As the students spread out over the sand to look for flat spots to camp, the trainers recounted how sleeping positions had magically contracted to sardine can formation as soon as the first hyena was spotted at the previous sleepout. Then it was down to business, and having felt rather pampered up until now, I decided that despite my meagre knowledge, I could at least help lug firewood. Well, I got very dirty and sweaty, and learnt that Tambotie is not ideal firewood whilst dead Leadwood is, but in the end resorted to the old journalist's trick of whipping out my camera and pretending to be busy. Fortunately, it was about then that the fireside banter began, with the students adamantly maintaining that, despite some previous incident that was never fully explained, they would definitely be able to make fire this time. The trainers took this as a challenge, and with a home-made wooden contraption that looked vaguely like something you'd expect Bear Grylls to use, and a furious whirring of arms, started their fire in 2 minutes flat. Alas, the students had spoken too soon, but they did learn valuable lessons as to why their own device did not work.
Such is the nature of campfire storytelling that I couldn't, with any impact, recount it here, but suffice it to say that I was wonderfully regaled while the cooking team did their job, and we laughed late into the night. Eventually the watchers' shifts were assigned and the laughter was replaced by the background noises of the wildlife around us. Only a quick emptying of the bladder and the selection of a sleeping spot stood between me and absolute bliss. I stepped around the vehicles and picked a bush, which proceeded to wiggle at me. I might be a city slicker but this is not normal bush behaviour, so I waited and watched as a brownish shape slowly solidified out of the darkness. Impala, I figured, but I decided to keep waiting anyway. At this point, the trainer on watch picked up a flashlight to chase away the hyena that was approaching me, and I began very seriously evaluating whether I needed to pee after all. Needless to say, I chose a sleeping spot as close to a guy with a gun as I could without seeming creepy!
There is something magical about sleeping on sand that those fancy mattress companies would do well to research, and I woke up to the most glorious bush sunrise, made even more special by not having any civilisation in sight (provided you kept your back to the Landies, of course). In the time it took me to brush my teeth and drink my coffee, the students had cleared the campsite to the point where someone with my limited tracking skills would not have known that human beings had been there, never mind almost 30 of 'em! They even cleared the vehicle tracks leading back to the road. One last melancholic glance back, and we were off tracking lions again. Unfortunately we lost them at a boundary, but minutes later we found a small herd of elephants, which included a few playful youngsters.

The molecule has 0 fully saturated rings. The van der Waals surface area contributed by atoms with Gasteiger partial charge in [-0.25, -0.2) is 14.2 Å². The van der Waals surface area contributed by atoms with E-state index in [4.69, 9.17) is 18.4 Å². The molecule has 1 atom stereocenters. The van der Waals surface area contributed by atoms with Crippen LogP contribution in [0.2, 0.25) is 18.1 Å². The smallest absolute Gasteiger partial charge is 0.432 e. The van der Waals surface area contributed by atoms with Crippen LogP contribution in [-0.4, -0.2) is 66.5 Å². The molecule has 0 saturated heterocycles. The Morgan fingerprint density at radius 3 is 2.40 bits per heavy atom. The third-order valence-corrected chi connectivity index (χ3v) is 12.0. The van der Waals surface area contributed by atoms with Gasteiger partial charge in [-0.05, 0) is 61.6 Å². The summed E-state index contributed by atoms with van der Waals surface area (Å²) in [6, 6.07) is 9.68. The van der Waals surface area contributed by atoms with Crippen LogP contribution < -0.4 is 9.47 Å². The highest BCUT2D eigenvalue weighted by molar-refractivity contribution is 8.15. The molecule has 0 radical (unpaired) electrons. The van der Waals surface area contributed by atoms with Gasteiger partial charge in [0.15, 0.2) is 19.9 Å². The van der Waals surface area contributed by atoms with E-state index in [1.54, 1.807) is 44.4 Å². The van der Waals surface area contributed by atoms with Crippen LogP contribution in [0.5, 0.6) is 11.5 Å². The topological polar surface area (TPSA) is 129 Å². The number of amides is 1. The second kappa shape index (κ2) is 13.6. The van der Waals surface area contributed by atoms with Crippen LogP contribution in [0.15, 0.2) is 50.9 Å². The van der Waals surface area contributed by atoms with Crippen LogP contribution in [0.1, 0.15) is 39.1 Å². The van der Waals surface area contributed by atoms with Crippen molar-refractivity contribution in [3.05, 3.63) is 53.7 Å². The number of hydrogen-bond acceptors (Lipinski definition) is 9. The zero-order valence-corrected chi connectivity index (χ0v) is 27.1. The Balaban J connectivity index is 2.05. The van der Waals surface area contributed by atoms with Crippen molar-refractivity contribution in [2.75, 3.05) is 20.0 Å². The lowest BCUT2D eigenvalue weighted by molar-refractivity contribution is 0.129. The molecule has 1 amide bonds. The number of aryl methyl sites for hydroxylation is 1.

I listened with interest as the trainers explained the herd dynamics that we were seeing right in front of us. The youngest member of the herd wanted to cross the road, so the matriarch positioned herself squarely in front of the vehicles, with a sedate flap of the ears to indicate that we needed to behave ourselves now. The mother hustled the baby across the road and then turned to face us, one step behind the matriarch to show not only that she was defending her young, but also that the big lady was boss. I was impressed at the calmness with which the experienced trainers dissected the situation, whereas I know I might well have gotten a bit nervous and reversed away from the sighting.
We arrived back at camp eventually, and after a brief unpacking, the next cooking team hit the kitchen while the more energetic students offered each other ‘assisted cooling’ via water pistols. Suddenly I found myself served a spectacular helping - after all, a field guide needs to master not only the bush but the hospitality industry as well. Then the students hit the books and I hit the road.
So, did I learn much in my brief stint? As often happens, I simply learnt how much I had to learn! The Bushwise crew kept me pampered and entertained, and made me feel so welcome that I arrived home having entirely forgotten to take notes for my article. However, it was easy to see that although they clearly make the most of the experience, the impressive knowledge that a field guide has, doesn't come easy. In searing heat that would have all of Cape Town on strike, these guys are turning the pages of their field manuals, making sure they know what 'that bird way over there' is, and what uses this bush and that tree can have.
So should I have become a game ranger? I think the answer lies in how 'graciously' (read, gratefully) I accepted all the pampering!
To see their courses, check out www.bushwise.co.za